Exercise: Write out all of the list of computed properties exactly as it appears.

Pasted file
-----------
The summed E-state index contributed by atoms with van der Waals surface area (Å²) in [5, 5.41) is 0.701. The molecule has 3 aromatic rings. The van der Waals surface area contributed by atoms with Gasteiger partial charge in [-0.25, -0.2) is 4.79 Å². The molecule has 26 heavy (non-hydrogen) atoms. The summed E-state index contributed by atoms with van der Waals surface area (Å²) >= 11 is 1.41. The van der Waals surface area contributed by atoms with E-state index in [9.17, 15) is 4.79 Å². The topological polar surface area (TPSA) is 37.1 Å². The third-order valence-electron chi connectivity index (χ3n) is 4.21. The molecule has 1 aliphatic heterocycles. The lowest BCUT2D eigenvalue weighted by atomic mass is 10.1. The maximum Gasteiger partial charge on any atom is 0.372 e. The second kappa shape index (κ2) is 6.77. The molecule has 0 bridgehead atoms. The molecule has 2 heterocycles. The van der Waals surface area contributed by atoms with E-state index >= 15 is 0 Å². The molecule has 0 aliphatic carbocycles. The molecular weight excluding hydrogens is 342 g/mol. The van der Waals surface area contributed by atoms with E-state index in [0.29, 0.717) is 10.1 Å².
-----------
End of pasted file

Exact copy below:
The summed E-state index contributed by atoms with van der Waals surface area (Å²) in [5, 5.41) is 0.701. The molecule has 3 aromatic rings. The van der Waals surface area contributed by atoms with Gasteiger partial charge in [-0.25, -0.2) is 4.79 Å². The molecule has 26 heavy (non-hydrogen) atoms. The summed E-state index contributed by atoms with van der Waals surface area (Å²) >= 11 is 1.41. The van der Waals surface area contributed by atoms with E-state index in [9.17, 15) is 4.79 Å². The topological polar surface area (TPSA) is 37.1 Å². The third-order valence-electron chi connectivity index (χ3n) is 4.21. The molecule has 1 aliphatic heterocycles. The lowest BCUT2D eigenvalue weighted by atomic mass is 10.1. The maximum Gasteiger partial charge on any atom is 0.372 e. The second kappa shape index (κ2) is 6.77. The molecule has 0 bridgehead atoms. The molecule has 2 heterocycles. The van der Waals surface area contributed by atoms with E-state index >= 15 is 0 Å². The molecule has 0 aliphatic carbocycles. The molecular weight excluding hydrogens is 342 g/mol. The van der Waals surface area contributed by atoms with E-state index in [0.29, 0.717) is 10.1 Å².